What the man behind today's Sac Frères hates is, 'anything endorsed by a celebrity. You see the same ones putting their names to all sorts of products and you know they don't use any of them. And my personal view is that an awful lot of so-called glamorous brands are made in a slipshod way, and I find that quite sad.'
In contrast, he says Sac Frères is, 'anti-celebrity culture. We're saying if it's a good fabric and it's well made that should be enough.'
Hence Mullen's quest for fabrics whose history is the guarantee of quality. Although not a fan of bullfighting - 'I didn't stay until the end' - the chance purchase of a matador's cape inspired him to infiltrate the closed fraternity of suppliers in Madrid and Seville, 'which took a little bit of persuading because they thought I was trying to have a go at them. But with time and patience, they were pleased.'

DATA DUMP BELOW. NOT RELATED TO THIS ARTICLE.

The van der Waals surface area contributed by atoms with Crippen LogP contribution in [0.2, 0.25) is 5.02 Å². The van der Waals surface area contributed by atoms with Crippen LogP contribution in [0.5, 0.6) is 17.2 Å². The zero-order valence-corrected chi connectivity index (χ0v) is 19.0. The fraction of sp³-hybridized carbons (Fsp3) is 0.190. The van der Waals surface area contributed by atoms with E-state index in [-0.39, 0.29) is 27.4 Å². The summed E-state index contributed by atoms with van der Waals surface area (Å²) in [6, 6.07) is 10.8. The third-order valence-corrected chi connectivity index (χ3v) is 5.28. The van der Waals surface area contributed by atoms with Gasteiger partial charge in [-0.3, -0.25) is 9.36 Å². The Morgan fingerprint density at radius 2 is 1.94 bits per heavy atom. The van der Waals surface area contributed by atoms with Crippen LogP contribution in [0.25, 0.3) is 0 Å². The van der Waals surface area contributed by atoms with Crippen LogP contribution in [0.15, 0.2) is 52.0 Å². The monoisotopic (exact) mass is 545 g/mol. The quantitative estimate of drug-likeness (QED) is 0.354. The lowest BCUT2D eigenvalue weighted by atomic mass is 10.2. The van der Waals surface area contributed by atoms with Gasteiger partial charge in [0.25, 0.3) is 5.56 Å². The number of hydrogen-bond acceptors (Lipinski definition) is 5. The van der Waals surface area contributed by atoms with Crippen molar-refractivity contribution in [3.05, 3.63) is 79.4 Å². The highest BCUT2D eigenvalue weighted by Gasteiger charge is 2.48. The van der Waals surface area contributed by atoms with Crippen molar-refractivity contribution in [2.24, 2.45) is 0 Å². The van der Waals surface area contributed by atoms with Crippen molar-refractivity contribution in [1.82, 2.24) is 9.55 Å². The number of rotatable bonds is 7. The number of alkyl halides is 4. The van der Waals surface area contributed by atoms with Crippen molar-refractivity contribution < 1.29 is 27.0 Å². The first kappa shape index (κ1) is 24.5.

Next, Mullen visited the Pope's tailors in Rome, 'where they showed me all the different weights and colours of piping for different levels of Monsignors. It was extraordinary.' Papal trimmings appear on Sac Frères' range of women's evening bags. The sturdier pieces come in three sizes with modern practicalities considered, including the need to accommodate a laptop and to fit in an overhead locker.
Coming next, overnighters made of cricket-pad leather, although Wimbledon-inspired luggage will not be making an appearance. 'I thought a tennis-ball bag was a great idea until we ended up with a big green furry thing,' Mullen says.
Sac Frères has only one store, opened without fanfare last year. 'We're not racing for world domination,' Mullen says. That said, e-mails from abroad have already been received. It seems modern matadors in need of sturdy luggage are curious.